One of the great pleasures of life in Berkeley is the quality of its architecture and the care residents take to preserve it. To go for a walk in many neighborhoods is to be immersed in a sturdy but elegant aesthetic known as “Craftsman style,” which unpretentiously marries the natural and the human-made. Think Bernard Maybeck and Julia Morgan, brown-shingled bungalows with casement windows and exposed rafters, and you’ll recognize that “look” so identified with beautiful Berkeley.
Craftsman style is an extension of the Arts and Crafts movement in Europe (mostly England and Scotland), that was popularized by William Morris and was much in vogue from about 1880 to 1910. Gustav Stickley is credited with bringing it to the United States, where it was popular from about 1910 to 1925. Maybeck’s First Church of Christ, Scientist on Dwight is the grandest example - it is a designated National Landmark -- but one sees elements of this style on many humbler Berkeley homes.
"Simplicity is one of its hallmarks -- the lines are bold and generally unadorned,” says East Bay mosaic and textile artist Deborah Block, who has studied the movement and its impact on multiple arts and crafts. “I think of them as being heavy and masculine also, although I read that many of the Craftsman artisans were women. At the first Arts and Crafts exhibition in the U.S., in 1897, half of the people who exhibited were women.”
Ceramics and mosaics also had a place in this movement, and can be found in many exterior and interior details. Now Debbie has found a way to help people replicate elements of the aesthetic in a simple project: making mosaic address plaques for their home.
“Because the Craftsman style in architecture is so closely identified with Berkeley, I thought that making mosaic numbers and letters in a Craftsman font would be a good idea for a class. Signs and house numbers would be simple projects, even for beginning students,” she says.
Debbie will teach teach the one-day workshop on “Craftsman Letters and Numbers” at the Institute of Mosaic Art on April 9, from 10 a.m. to 4 p.m. She’ll provide students with 6-inch high templates of letters and numbers in a Craftsman-style public-domain font, and teach them how to navigate the curves and angles using the vitreous glass and some ceramic tiles that were characteristic of the period. They’ll also have iconic Craftsman designs and borders to work on. At the end of the day, they’ll go home with the skills to make a custom mosaic address plaque, sign or a design to hang. No previous experience is needed.
On the prior Saturday, April 2, Block will teach a different mosaic workshop that relates to another design style favored all around the Bay Area and currently enjoying a revival craze: mid-century modern.
Both as an art form and hobby, mosaics had a renaissance in midcentury America, especially in California, where some of the most famous American artists, architects, and designers made their home. Debbie’s class, “Mid-Century Madness: Vitreous Glass Mosaics in the Atomic Age,” begins with a slideshow of mosaics from the late '40s to the early '60s; students will then create their own mosaics based on mid-century designs. They will learn how to cut, shape and effectively work with vitreous glass tiles -- the material of choice of many mid-century mosaicists -- and will use the direct method to set the tiles onto an 8-inch square substrate, “the perfect size for a trivet for those pot roasts. meatloaves, or other hearty midcentury meals,” Again, no previous mosaic skills are necessary.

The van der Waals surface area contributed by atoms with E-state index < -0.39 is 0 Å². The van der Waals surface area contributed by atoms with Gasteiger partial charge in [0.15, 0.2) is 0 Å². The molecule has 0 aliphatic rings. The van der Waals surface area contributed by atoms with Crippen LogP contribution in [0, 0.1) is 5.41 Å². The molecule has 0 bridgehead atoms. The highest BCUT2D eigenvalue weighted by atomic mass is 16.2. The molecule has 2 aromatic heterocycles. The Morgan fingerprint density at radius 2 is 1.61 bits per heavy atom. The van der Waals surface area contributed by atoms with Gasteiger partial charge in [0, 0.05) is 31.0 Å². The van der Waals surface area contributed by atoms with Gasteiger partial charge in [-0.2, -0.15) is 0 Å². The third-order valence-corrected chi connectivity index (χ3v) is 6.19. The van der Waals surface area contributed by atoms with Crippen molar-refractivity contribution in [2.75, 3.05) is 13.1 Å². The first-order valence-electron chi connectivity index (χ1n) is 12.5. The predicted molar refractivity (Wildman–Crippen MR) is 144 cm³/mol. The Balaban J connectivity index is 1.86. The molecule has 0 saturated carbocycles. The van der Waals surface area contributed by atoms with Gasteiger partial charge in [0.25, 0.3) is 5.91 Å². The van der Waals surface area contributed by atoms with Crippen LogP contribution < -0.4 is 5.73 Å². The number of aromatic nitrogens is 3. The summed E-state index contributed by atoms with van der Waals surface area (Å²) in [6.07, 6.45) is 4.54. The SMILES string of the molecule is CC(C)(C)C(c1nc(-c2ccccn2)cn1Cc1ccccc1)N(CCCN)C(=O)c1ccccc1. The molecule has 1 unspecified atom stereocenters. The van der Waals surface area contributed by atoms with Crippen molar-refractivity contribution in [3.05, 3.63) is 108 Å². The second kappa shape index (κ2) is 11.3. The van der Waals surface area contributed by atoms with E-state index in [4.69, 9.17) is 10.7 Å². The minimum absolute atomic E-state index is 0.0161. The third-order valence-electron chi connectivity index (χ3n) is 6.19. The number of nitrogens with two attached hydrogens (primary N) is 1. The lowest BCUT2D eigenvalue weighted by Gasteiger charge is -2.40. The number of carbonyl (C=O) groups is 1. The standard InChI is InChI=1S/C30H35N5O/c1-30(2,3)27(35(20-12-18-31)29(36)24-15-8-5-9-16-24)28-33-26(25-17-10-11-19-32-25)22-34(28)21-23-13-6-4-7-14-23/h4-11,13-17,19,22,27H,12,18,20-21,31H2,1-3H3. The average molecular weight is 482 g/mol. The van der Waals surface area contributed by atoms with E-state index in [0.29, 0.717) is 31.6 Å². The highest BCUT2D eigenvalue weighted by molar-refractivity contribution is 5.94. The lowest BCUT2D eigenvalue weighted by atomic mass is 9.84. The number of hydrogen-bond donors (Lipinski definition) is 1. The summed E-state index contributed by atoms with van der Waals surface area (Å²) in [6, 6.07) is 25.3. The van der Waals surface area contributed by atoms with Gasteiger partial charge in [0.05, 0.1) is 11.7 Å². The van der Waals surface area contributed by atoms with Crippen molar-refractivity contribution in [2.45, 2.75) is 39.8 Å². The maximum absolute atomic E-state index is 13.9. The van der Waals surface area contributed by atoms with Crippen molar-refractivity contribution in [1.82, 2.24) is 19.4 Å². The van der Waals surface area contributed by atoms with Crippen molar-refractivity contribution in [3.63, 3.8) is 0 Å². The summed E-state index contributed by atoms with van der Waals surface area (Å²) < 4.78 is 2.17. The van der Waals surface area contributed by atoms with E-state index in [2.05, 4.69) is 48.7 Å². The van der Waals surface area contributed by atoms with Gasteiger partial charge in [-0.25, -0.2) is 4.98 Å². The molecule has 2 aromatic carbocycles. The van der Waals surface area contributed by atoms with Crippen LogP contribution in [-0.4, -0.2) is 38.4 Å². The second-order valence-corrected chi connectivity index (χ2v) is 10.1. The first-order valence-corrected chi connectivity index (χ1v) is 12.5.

Debbie likes the Craftsman aesthatic but says that it’s the mid-century style that really speaks to her.
“I hated the politics, but I love the style. There is something clean, simple, and light to it. Somehow, it is both forward-looking and nostalgic. Where I see Craftsman as heavy, dark, and masculine, I see Mid-Century as feminine and a little kooky. When I think of the Jetsons, I smile.”
Debbie’s first exposure to mosaics was a trip to Italy with the American Institute for Foreign Study in high school. The love of color and design she developed there stayed with her. After a pre-kids career as a buyer for department stores in California and Texas and a post-kids career as a technical writer in Silicon Valley, she is happy to be reunited with mosaics, and textiles - two art forms that she explores concurrently. Some six years ago she discovered the Institute of Mosaic Art when it was still in Fruitvale, and spent many happy hours there in classes and in mosaic lab. She came with us to Berkeley and you can find her here most Fridays working in the IMA supply store.
In the upcoming classes “I want the students to increase their skill levels and their confidence and have fun,” she says, “but I also want to teach them something about each of these artistic movements that continue to be so popular in Berkeley and the Bay Area in general.”
Sign up online now for these wonderful classes that are coming right up on the calendar! Visit http://instituteofmosaicart.com/class-listings